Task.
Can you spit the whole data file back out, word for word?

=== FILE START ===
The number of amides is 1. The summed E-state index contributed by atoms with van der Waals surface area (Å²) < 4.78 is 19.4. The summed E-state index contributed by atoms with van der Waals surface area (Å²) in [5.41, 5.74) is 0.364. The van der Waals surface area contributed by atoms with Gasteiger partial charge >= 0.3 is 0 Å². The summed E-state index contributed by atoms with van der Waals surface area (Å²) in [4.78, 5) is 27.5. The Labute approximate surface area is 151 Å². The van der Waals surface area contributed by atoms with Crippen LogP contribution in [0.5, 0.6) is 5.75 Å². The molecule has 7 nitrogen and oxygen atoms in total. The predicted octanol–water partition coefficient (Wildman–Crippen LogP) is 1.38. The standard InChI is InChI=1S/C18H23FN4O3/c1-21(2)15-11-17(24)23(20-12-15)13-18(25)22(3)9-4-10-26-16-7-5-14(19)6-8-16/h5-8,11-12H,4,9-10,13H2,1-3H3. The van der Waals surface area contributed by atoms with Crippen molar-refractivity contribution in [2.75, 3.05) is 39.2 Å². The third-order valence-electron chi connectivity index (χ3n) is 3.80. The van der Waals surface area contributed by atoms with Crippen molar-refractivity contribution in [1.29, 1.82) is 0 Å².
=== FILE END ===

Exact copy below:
The number of amides is 1. The summed E-state index contributed by atoms with van der Waals surface area (Å²) < 4.78 is 19.4. The summed E-state index contributed by atoms with van der Waals surface area (Å²) in [5.41, 5.74) is 0.364. The van der Waals surface area contributed by atoms with Gasteiger partial charge >= 0.3 is 0 Å². The summed E-state index contributed by atoms with van der Waals surface area (Å²) in [4.78, 5) is 27.5. The Labute approximate surface area is 151 Å². The van der Waals surface area contributed by atoms with Crippen LogP contribution in [0.5, 0.6) is 5.75 Å². The molecule has 7 nitrogen and oxygen atoms in total. The predicted octanol–water partition coefficient (Wildman–Crippen LogP) is 1.38. The standard InChI is InChI=1S/C18H23FN4O3/c1-21(2)15-11-17(24)23(20-12-15)13-18(25)22(3)9-4-10-26-16-7-5-14(19)6-8-16/h5-8,11-12H,4,9-10,13H2,1-3H3. The van der Waals surface area contributed by atoms with Crippen molar-refractivity contribution in [2.75, 3.05) is 39.2 Å². The third-order valence-electron chi connectivity index (χ3n) is 3.80. The van der Waals surface area contributed by atoms with Crippen molar-refractivity contribution in [1.29, 1.82) is 0 Å².